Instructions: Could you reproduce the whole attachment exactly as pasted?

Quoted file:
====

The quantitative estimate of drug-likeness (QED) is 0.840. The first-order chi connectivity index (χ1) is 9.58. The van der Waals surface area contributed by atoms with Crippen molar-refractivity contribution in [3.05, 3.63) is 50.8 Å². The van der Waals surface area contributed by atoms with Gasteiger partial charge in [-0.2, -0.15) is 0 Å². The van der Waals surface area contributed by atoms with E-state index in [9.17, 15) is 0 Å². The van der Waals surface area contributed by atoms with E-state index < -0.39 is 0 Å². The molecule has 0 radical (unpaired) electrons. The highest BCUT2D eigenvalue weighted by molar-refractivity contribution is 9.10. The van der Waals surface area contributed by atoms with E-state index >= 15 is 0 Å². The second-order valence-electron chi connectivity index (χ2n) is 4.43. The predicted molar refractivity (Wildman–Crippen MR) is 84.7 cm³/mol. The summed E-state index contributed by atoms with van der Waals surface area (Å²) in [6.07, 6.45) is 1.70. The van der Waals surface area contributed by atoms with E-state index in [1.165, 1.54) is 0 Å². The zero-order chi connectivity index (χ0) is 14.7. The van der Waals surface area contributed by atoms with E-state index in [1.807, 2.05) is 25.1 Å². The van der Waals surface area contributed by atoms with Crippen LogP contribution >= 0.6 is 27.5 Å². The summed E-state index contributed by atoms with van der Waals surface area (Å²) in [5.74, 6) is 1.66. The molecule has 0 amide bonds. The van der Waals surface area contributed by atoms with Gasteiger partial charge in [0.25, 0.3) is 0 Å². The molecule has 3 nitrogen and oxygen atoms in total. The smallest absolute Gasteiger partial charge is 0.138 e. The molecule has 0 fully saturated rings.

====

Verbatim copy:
The quantitative estimate of drug-likeness (QED) is 0.840. The first-order chi connectivity index (χ1) is 9.58. The van der Waals surface area contributed by atoms with Crippen molar-refractivity contribution in [3.05, 3.63) is 50.8 Å². The van der Waals surface area contributed by atoms with Gasteiger partial charge in [-0.2, -0.15) is 0 Å². The van der Waals surface area contributed by atoms with E-state index in [9.17, 15) is 0 Å². The van der Waals surface area contributed by atoms with E-state index < -0.39 is 0 Å². The molecule has 0 radical (unpaired) electrons. The highest BCUT2D eigenvalue weighted by molar-refractivity contribution is 9.10. The van der Waals surface area contributed by atoms with E-state index >= 15 is 0 Å². The second-order valence-electron chi connectivity index (χ2n) is 4.43. The predicted molar refractivity (Wildman–Crippen MR) is 84.7 cm³/mol. The summed E-state index contributed by atoms with van der Waals surface area (Å²) in [6.07, 6.45) is 1.70. The van der Waals surface area contributed by atoms with E-state index in [1.165, 1.54) is 0 Å². The zero-order chi connectivity index (χ0) is 14.7. The van der Waals surface area contributed by atoms with E-state index in [1.807, 2.05) is 25.1 Å². The van der Waals surface area contributed by atoms with Crippen LogP contribution >= 0.6 is 27.5 Å². The summed E-state index contributed by atoms with van der Waals surface area (Å²) in [5.74, 6) is 1.66. The molecule has 0 amide bonds. The van der Waals surface area contributed by atoms with Gasteiger partial charge in [0.25, 0.3) is 0 Å². The molecule has 3 nitrogen and oxygen atoms in total. The smallest absolute Gasteiger partial charge is 0.138 e. The molecule has 0 fully saturated rings.